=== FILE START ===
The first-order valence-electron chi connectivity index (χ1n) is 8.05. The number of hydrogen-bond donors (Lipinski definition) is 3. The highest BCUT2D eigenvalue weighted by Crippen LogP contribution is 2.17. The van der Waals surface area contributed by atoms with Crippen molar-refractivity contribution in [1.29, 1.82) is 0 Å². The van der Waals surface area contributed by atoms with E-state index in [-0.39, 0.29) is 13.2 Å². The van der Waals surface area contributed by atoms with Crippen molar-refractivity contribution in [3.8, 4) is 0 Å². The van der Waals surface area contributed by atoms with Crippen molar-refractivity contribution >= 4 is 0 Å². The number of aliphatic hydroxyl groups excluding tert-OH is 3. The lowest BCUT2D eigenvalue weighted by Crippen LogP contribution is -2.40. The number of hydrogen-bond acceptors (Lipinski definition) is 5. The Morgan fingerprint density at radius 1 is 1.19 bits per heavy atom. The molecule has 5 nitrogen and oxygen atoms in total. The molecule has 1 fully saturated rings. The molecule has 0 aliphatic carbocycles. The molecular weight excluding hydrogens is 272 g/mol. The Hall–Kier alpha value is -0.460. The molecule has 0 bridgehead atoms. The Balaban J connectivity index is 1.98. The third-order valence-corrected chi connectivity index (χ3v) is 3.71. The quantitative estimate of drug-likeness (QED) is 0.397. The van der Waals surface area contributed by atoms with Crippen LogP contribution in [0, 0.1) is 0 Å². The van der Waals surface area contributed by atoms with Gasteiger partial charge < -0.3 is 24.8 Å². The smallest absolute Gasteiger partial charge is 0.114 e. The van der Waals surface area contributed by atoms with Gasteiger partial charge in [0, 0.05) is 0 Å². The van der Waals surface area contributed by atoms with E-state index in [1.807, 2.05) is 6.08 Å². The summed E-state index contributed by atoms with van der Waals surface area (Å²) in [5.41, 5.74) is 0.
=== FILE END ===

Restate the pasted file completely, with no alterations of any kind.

The first-order valence-electron chi connectivity index (χ1n) is 8.05. The number of hydrogen-bond donors (Lipinski definition) is 3. The highest BCUT2D eigenvalue weighted by Crippen LogP contribution is 2.17. The van der Waals surface area contributed by atoms with Crippen molar-refractivity contribution in [1.29, 1.82) is 0 Å². The van der Waals surface area contributed by atoms with E-state index in [-0.39, 0.29) is 13.2 Å². The van der Waals surface area contributed by atoms with Crippen molar-refractivity contribution in [3.8, 4) is 0 Å². The van der Waals surface area contributed by atoms with Crippen molar-refractivity contribution >= 4 is 0 Å². The number of aliphatic hydroxyl groups excluding tert-OH is 3. The lowest BCUT2D eigenvalue weighted by Crippen LogP contribution is -2.40. The number of hydrogen-bond acceptors (Lipinski definition) is 5. The Morgan fingerprint density at radius 1 is 1.19 bits per heavy atom. The molecule has 5 nitrogen and oxygen atoms in total. The molecule has 1 fully saturated rings. The molecule has 0 aliphatic carbocycles. The molecular weight excluding hydrogens is 272 g/mol. The Hall–Kier alpha value is -0.460. The molecule has 0 bridgehead atoms. The Balaban J connectivity index is 1.98. The third-order valence-corrected chi connectivity index (χ3v) is 3.71. The quantitative estimate of drug-likeness (QED) is 0.397. The van der Waals surface area contributed by atoms with Crippen LogP contribution in [0, 0.1) is 0 Å². The van der Waals surface area contributed by atoms with Gasteiger partial charge < -0.3 is 24.8 Å². The smallest absolute Gasteiger partial charge is 0.114 e. The van der Waals surface area contributed by atoms with Gasteiger partial charge in [0, 0.05) is 0 Å². The van der Waals surface area contributed by atoms with E-state index in [1.807, 2.05) is 6.08 Å². The summed E-state index contributed by atoms with van der Waals surface area (Å²) in [5.41, 5.74) is 0.